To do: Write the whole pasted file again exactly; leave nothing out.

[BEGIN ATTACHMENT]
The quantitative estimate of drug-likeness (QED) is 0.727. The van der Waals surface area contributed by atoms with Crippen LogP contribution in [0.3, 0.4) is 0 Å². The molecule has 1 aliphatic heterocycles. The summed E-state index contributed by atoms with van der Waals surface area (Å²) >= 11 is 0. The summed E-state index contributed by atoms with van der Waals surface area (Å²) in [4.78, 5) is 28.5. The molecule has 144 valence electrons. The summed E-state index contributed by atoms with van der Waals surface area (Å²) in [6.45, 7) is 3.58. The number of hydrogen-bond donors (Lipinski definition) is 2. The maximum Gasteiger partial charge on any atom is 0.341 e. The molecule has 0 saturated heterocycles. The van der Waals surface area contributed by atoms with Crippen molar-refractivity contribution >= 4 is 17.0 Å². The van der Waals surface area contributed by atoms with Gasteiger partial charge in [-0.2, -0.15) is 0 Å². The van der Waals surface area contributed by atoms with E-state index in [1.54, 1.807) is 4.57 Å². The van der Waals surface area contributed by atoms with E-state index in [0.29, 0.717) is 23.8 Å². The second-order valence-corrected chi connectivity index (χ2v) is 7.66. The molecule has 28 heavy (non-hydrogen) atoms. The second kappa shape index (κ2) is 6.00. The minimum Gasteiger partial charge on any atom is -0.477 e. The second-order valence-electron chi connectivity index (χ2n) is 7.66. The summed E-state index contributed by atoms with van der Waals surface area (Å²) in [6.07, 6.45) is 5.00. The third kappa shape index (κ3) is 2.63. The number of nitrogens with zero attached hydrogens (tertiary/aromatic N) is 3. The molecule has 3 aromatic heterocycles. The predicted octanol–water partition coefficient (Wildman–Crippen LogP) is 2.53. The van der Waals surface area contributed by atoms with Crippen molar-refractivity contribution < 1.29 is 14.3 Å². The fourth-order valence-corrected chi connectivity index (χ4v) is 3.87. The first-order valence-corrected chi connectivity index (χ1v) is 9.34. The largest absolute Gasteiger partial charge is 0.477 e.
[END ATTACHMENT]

The quantitative estimate of drug-likeness (QED) is 0.727. The van der Waals surface area contributed by atoms with Crippen LogP contribution in [0.3, 0.4) is 0 Å². The molecule has 1 aliphatic heterocycles. The summed E-state index contributed by atoms with van der Waals surface area (Å²) >= 11 is 0. The summed E-state index contributed by atoms with van der Waals surface area (Å²) in [4.78, 5) is 28.5. The molecule has 144 valence electrons. The summed E-state index contributed by atoms with van der Waals surface area (Å²) in [6.45, 7) is 3.58. The number of hydrogen-bond donors (Lipinski definition) is 2. The maximum Gasteiger partial charge on any atom is 0.341 e. The molecule has 0 saturated heterocycles. The van der Waals surface area contributed by atoms with Crippen molar-refractivity contribution >= 4 is 17.0 Å². The van der Waals surface area contributed by atoms with Gasteiger partial charge in [-0.2, -0.15) is 0 Å². The van der Waals surface area contributed by atoms with E-state index in [1.54, 1.807) is 4.57 Å². The van der Waals surface area contributed by atoms with E-state index in [0.29, 0.717) is 23.8 Å². The second-order valence-corrected chi connectivity index (χ2v) is 7.66. The molecule has 28 heavy (non-hydrogen) atoms. The second kappa shape index (κ2) is 6.00. The minimum Gasteiger partial charge on any atom is -0.477 e. The second-order valence-electron chi connectivity index (χ2n) is 7.66. The summed E-state index contributed by atoms with van der Waals surface area (Å²) in [6.07, 6.45) is 5.00. The third kappa shape index (κ3) is 2.63. The number of nitrogens with zero attached hydrogens (tertiary/aromatic N) is 3. The molecule has 3 aromatic heterocycles. The predicted octanol–water partition coefficient (Wildman–Crippen LogP) is 2.53. The van der Waals surface area contributed by atoms with Crippen molar-refractivity contribution < 1.29 is 14.3 Å². The fourth-order valence-corrected chi connectivity index (χ4v) is 3.87. The first-order valence-corrected chi connectivity index (χ1v) is 9.34. The largest absolute Gasteiger partial charge is 0.477 e.